With an expired patent, Neupogen was the first drug to be faced with competition from biosimilar knock offs. Before its approval for the treatment of ARS, Neupogen generated blockbuster revenues for Amgen because it's been widely used in cancer patients. PLX-R18, a new cell therapy with new patents issued and pending, has similar potential and a long time before facing patent expiration.

Potentially besting Neupogen, PLX-R18 has shown to boost production of platelets, red blood cells and white blood cells, while Neupogen only claims to boost white blood cell production. There is a huge distinction here that favors PLX-R18 because patients exposed to high levels of radiation need to boost production of all three blood components. Treating with PLX-R18 instead of Neupogen would eliminate the need to give two additional drugs which each increase red blood cells and platelets. In an emergency ARS situation, this could mean the difference between life and death.

Speeding up the process of blood production while bone marrow rebuilds itself, PLX-R18 works at a critical time when the patient could die from infections. PLX-R18 could go beyond blockbuster status with an ability to treat a broad range of indications related to bone marrow function damaged by either cancer treatments or nuclear catastrophes.

NIAID is funding studies for a few other ARS treatments for lung and gastrointestinal damage. BARDA has also purchased Leukine from Sanofi, which also increases white blood cell production, but is not specifically FDA approved to treat ARS. Although PLX-R18 has not yet been tested specifically in the treatment of lung or gastrointestinal indications, its mechanism of action suggests the cell therapy may have efficacy in these ARS indications beyond hematology.

The FDA has already cleared PLX-R18 to be used in humans for a different indication. Pluristem is about to enter a Phase I trial for PLX-R18 in humans for the treatment of hematopoietic recovery following bone marrow transplants, an indication to treat the side effects of radiation and chemotherapy. Clearly the FDA sees the radiation antidote as safe, based on a wealth of preclinical data, including 20 studies, from the world's leading research institutions.

Highlighting the dire and immediate need for a radiation antidote, the Fukushima Daiichi nuclear disaster on March 11, 2011 created a real and pressing case for a treatment like PLX-R18 to be readily available. Coming up on the 5th anniversary of the disaster, doctors at Fukishima are looking to Pluristem for help.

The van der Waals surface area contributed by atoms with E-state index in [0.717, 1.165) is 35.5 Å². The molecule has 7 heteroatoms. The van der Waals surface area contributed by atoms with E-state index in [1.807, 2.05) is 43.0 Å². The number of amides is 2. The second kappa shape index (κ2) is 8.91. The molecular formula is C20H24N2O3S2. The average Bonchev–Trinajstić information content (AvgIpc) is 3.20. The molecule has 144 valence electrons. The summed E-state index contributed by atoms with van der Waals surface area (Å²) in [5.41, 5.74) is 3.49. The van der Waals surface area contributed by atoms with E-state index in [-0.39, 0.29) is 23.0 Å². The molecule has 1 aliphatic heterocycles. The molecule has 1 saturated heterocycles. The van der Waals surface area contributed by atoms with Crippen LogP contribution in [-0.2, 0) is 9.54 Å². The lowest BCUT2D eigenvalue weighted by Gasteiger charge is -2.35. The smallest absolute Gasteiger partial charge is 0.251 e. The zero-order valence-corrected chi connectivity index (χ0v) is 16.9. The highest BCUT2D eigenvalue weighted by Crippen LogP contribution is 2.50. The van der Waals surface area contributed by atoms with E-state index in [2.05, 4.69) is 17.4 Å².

Fukushima Medical University's collaboration with Pluristem to use PLX-R18 to treat people who were exposed to radiation during the nuclear power plant meltdown is an important endorsement. In December Pluristem announced it signed a Memorandum of Understanding with the university's Fukushima Global Medical Science Center to develop PLX-R18 for the treatment of both ARS and morbidities following radiotherapy in cancer patients.

Japan is actively accelerating the practical usage of regenerative medicine, allowing the outsourcing of cell culturing and processing. Pluristem has been cited several times in official economic reports issued by Japan's Prime Minister Shinzo Abe, as an example of a cell therapy company active in Japan and part of making the Asian nation the leading country in the practical usage of regenerative medicine. They have enacted an adaptive licensing approval system with the goal of making Japan the leading country in the practical usage of regenerative medicine.

Pluristem's state-of-the-art cell manufacturing facility uses proprietary, industry leading 3D cell expansion technology that produces commercial quantities. Approved by the world's major health regulatory authorities including the FDA and European Medicines Agency (EMA), Pluristem is ready to supply PLX-R18 to the U.S. and Japan. The cells are an 'off the shelf' product that don't need tissue matching and have a relatively long shelf life, suitable for stockpiles.

Neupogen has been a blockbuster drug for Amgen since 1991. Racking up $7.42 billion in sales between 2010 and 2015 alone, it has been the wonder drug for boosting white blood cells in cancer patients having to undergo radiation and chemo. PLX-R18 could be the newer, better Neupogen, with a proven ability to produce red blood cells and platelets in addition to white blood cells. On the FDA approval track for both ARS and a cancer-related indication, Pluristem is well positioned to be the world leader in regenerative medicine.

Disclosure: I am/we are long PSTI.